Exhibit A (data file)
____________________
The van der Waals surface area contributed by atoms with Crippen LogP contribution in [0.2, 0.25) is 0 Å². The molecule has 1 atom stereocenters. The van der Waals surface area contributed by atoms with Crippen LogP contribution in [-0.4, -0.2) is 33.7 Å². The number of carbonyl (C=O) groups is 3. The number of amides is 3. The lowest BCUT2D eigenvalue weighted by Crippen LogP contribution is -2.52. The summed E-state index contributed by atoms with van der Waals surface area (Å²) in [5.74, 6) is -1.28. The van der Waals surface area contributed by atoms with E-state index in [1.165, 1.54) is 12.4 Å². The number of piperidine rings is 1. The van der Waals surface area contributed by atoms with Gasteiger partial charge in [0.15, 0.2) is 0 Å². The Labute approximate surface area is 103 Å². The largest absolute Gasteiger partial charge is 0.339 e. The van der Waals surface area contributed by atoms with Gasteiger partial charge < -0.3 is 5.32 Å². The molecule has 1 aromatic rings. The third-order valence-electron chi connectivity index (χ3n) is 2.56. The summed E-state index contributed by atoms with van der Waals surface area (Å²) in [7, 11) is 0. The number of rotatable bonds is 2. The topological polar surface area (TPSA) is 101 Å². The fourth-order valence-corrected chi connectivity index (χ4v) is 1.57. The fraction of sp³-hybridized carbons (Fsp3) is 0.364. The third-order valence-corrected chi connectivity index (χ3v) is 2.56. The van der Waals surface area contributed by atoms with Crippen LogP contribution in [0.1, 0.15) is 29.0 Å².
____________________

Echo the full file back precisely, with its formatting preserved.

The van der Waals surface area contributed by atoms with Crippen LogP contribution in [0.2, 0.25) is 0 Å². The molecule has 1 atom stereocenters. The van der Waals surface area contributed by atoms with Crippen LogP contribution in [-0.4, -0.2) is 33.7 Å². The number of carbonyl (C=O) groups is 3. The number of amides is 3. The lowest BCUT2D eigenvalue weighted by Crippen LogP contribution is -2.52. The summed E-state index contributed by atoms with van der Waals surface area (Å²) in [5.74, 6) is -1.28. The van der Waals surface area contributed by atoms with E-state index in [1.165, 1.54) is 12.4 Å². The number of piperidine rings is 1. The van der Waals surface area contributed by atoms with Gasteiger partial charge in [0.15, 0.2) is 0 Å². The Labute approximate surface area is 103 Å². The largest absolute Gasteiger partial charge is 0.339 e. The van der Waals surface area contributed by atoms with Gasteiger partial charge < -0.3 is 5.32 Å². The molecule has 1 aromatic rings. The third-order valence-electron chi connectivity index (χ3n) is 2.56. The summed E-state index contributed by atoms with van der Waals surface area (Å²) in [7, 11) is 0. The number of rotatable bonds is 2. The topological polar surface area (TPSA) is 101 Å². The fourth-order valence-corrected chi connectivity index (χ4v) is 1.57. The fraction of sp³-hybridized carbons (Fsp3) is 0.364. The third-order valence-corrected chi connectivity index (χ3v) is 2.56. The van der Waals surface area contributed by atoms with Crippen LogP contribution in [0.1, 0.15) is 29.0 Å².